Wednesday, January 13, 2010

Connie and Anna

The last couple of Gorillas Riding Dinosaur columns have focused on some very cool Action Girls.

Connie: Captives of the Space Pirates; Master of the Jovian Moons

One of the highlights of 2009 for me was spending some time with Flash Gordon comics by both Alex Raymond and Al Williamson. Until I get my hands on Volume 3 of Checker’s Raymond reprints though, I’m done with that. Fortunately, Pacific Comics Club has been reprinting Harold and Frank Godwin’s Connie and that’s filling the void nicely.

Connie may not have a spectacular name, but the strips reprinted here are very much in the style of Flash Gordon and Buck Rogers. According to Don Markstein’s Toonopedia, Connie Kurridge (rhymes with Courage) began her comics career in 1929 as an adventuring aviator. Wikipedia quotes The World Encyclopedia of Comics as saying that Connie eventually went on to become a reporter and start her own detective agency. And of course, she also went to space, which is where this particular volume picks up her story.

Anne Freaks, Vol. 3

“Just when I thought I was out... they pull me back in.”
– Michael Corleone

I know how you feel, Godfather. I enjoyed the second volume of Anne Freaks, but it suddenly became a very different series than the one promised in Volume One. A rapid invasion of new characters took the focus off of Anna, Yuri, and Mitsuba and the psychological drama that had been developing between them. Sure, new dramas were coming into play, but I missed the tense, claustrophobic world inhabited by the main three characters. It bothered me as I was reading it, but by the end of that volume I thought I’d gotten past it. I obviously hadn’t though, because after I bought the third volume it sat on my bookshelf for a while before I finally decided to give it a try. I’d lost the excitement and figured that this might be the last one for me. But then I read it.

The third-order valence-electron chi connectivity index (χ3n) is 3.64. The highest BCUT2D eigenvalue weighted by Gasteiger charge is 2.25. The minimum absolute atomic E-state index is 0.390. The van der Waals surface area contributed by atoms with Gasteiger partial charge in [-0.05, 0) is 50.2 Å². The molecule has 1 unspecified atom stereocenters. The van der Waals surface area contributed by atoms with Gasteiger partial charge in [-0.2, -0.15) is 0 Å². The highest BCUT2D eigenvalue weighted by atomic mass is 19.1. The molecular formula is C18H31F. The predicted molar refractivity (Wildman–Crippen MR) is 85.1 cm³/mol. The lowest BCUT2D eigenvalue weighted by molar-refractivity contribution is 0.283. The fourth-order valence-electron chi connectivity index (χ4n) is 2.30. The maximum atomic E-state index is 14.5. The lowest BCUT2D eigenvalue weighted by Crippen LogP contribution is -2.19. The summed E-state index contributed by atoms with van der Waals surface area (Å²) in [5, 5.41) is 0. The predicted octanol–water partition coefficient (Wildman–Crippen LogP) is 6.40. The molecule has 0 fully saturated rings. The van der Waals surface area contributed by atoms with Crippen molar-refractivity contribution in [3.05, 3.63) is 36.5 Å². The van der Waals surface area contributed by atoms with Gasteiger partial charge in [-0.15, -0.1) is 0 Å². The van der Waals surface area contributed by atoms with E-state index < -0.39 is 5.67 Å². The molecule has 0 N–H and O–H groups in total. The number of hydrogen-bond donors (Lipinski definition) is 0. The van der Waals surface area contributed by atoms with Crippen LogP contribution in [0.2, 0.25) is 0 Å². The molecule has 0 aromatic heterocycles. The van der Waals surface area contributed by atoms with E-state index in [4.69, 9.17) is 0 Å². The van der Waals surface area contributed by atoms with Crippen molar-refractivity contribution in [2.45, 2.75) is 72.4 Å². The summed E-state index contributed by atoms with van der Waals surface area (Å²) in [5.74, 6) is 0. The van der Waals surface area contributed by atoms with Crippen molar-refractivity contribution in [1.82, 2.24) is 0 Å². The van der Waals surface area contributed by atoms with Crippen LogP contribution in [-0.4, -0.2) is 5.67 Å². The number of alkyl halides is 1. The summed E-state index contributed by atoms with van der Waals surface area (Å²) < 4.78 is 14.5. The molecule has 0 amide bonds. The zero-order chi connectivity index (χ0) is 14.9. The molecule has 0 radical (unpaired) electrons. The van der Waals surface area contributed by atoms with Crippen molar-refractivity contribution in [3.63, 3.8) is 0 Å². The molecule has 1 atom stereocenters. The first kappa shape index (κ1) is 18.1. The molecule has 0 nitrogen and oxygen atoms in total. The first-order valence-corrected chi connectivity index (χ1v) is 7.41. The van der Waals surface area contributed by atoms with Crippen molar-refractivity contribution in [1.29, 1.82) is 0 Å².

1 comment:

Cal's Canadian Cave of Coolness said...

This is the first time I have been jealous of you for you 'livin the dream'. Those Flash gordon Strips were some of the greatest things I read as a kid. I had two hardcover collections that I practically wore out. One was a Peanuts treasury and the second was a collection of those early Williamson and Raymond strips. Old time creators are the best.


Related Posts with Thumbnails